Coffee, yes. You, maybe. | Inquirer Opinion

Coffee, yes. You, maybe.

/ 05:04 AM March 17, 2022

I check the time: it’s 12:39 a.m. Since I have resigned from my job a little over a month ago, I have mostly been up late. This was primarily due to working night shifts for almost seven out of nine years in a corporate setting. And this current sleep cycle seems to be a reminder of what I once called my career.

But tonight, it’s different. I chose to stay up late because I had to draw a draft of the handheld menu, which I have always wanted my coffee shop to have. My shop started as a pop-up on weekends and our physical store is about five months old now. This is just one of the many struggles I have as a newbie business owner. A lot of things I must do on my own because the shop just couldn’t afford to pay for them yet.

“Mayaman ka na siguro.” (Maybe you’re rich already.) This remark irks me a little; okay, maybe a lot. It’s so easy for people to assume that since you own or manage a family business, even a small one, money is infinite. What makes it more annoying is the tone people use. I am not sure if they’re being sarcastic or envious or secretly waiting for you to fail. I certainly feel the insincerity. Or maybe I am just misinterpreting this? I hope I am.


Before a business starts earning, a lot of time, money, and effort would have already been invested to maintain it. According to one of the blogs I read on starting a coffee shop, it takes around two to three years for a small business to be profitable. And with my shop having been recently opened, I am hoping and praying that I do not go out of business before I hit the two- to three-year mark. Right now, it feels as if I am trying to fend for my own family, making sure that I make ends meet. I have that uncomfortable gut feeling every time there is an upcoming bill due, an online order for cash-on-delivery, or when stock needs refilling and I do not have enough free cash yet to make the purchase. And yet I have no choice but to adjust what is little left in my so-called “finances” to come up with the needed amount.


Connections and networks are also important in building a business. However, like any relationship, one should be careful of who you share your plans and ideas with, and who to trust. Back when the shop was a mere weekend pop-up, I have been eyeing this location in the center of our town. For a small town, it felt like the rental was steep and I needed to have three months’ worth of rent to secure it. My funds were limited so I asked for help from one of my friends who, without hesitation, lent me money on “pay when able” terms with a small interest. Great, right? Not until fast forward to two months after the shop’s opening, my “friend” was already asking for his money back due to some petty reasons. Thankfully, I was able to pool funds to pay him off. Otherwise, I would have been forced to close my shop as I am still trying to pay off the expenses of opening the physical store and running its daily operations.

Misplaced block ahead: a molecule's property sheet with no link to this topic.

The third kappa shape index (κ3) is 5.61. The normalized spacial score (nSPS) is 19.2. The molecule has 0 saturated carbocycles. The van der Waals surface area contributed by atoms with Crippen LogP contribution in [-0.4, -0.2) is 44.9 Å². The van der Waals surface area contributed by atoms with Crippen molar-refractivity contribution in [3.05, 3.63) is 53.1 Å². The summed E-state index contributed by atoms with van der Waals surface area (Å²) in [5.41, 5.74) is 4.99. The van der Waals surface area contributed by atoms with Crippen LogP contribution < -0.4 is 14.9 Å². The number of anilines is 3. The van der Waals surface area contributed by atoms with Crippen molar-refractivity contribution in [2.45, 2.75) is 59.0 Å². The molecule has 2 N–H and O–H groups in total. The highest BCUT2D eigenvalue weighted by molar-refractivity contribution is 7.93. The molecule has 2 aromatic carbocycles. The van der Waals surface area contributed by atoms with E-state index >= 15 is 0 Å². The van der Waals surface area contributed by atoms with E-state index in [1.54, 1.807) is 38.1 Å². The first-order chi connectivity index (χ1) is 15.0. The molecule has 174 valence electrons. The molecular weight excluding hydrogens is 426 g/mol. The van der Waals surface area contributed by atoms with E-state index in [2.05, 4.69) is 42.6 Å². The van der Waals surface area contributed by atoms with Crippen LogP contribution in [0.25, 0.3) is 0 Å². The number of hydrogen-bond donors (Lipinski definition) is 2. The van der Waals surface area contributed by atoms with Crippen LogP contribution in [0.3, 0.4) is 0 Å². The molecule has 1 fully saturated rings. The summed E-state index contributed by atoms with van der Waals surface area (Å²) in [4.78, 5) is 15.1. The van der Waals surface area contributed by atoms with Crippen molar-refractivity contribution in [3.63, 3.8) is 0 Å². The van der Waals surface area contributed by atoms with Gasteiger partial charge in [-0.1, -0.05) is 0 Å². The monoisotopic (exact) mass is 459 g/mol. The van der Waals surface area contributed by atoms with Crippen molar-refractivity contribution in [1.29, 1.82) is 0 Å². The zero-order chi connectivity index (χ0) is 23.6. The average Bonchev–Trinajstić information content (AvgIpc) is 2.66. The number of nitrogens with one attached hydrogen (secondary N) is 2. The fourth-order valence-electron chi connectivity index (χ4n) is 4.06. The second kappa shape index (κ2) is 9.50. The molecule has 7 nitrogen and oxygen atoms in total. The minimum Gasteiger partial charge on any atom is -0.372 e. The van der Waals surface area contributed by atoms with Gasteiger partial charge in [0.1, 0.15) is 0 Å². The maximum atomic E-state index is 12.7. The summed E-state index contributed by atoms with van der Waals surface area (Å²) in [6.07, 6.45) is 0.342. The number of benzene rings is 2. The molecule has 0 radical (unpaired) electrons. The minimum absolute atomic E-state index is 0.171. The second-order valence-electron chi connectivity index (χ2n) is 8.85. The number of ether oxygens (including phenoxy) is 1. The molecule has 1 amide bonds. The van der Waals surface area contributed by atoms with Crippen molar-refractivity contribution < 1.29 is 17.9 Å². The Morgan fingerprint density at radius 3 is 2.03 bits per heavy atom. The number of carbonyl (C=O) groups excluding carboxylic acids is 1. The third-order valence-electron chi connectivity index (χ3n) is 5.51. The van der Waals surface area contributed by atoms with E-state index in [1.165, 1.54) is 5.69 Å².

Nevertheless, it’s not all horror stories and that feeling of being a failure. When I opened my shop, I already had this mindset that whatever happens, at least I tried. I knew that putting up a business is a risk and with what I have already invested, I can always earn the money but never the experience. I also already consider it a win when I get to make and customize my drink to my satisfaction given that I have my own coffee shop.

One of the most common questions I get asked is my age. Upon learning that I am relatively young at 29, there is usually some sort of amazement that at my age, I am running my own business. My crew members are mostly women, with a few from the LGBTQ community. Most of them are working students. It makes me proud and happy supporting women’s empowerment, diversity, and at the same time knowing that I am somehow helping them support their studies or even their families.

Since we’ve opened, we have built relationships and garnered loyalty, even established friendships with our regular customers. Seeing people enjoy our products, receiving comments, suggestions, especially positive feedback, are enough rewards and inspiration to keep the business running. These, and tons of hoping, praying, and hustling on the side.

* * *

Yen Badong, 29, is recently unemployed and a struggling small-business owner. She is trying to beat Young Blood’s age requirement to get her article published.

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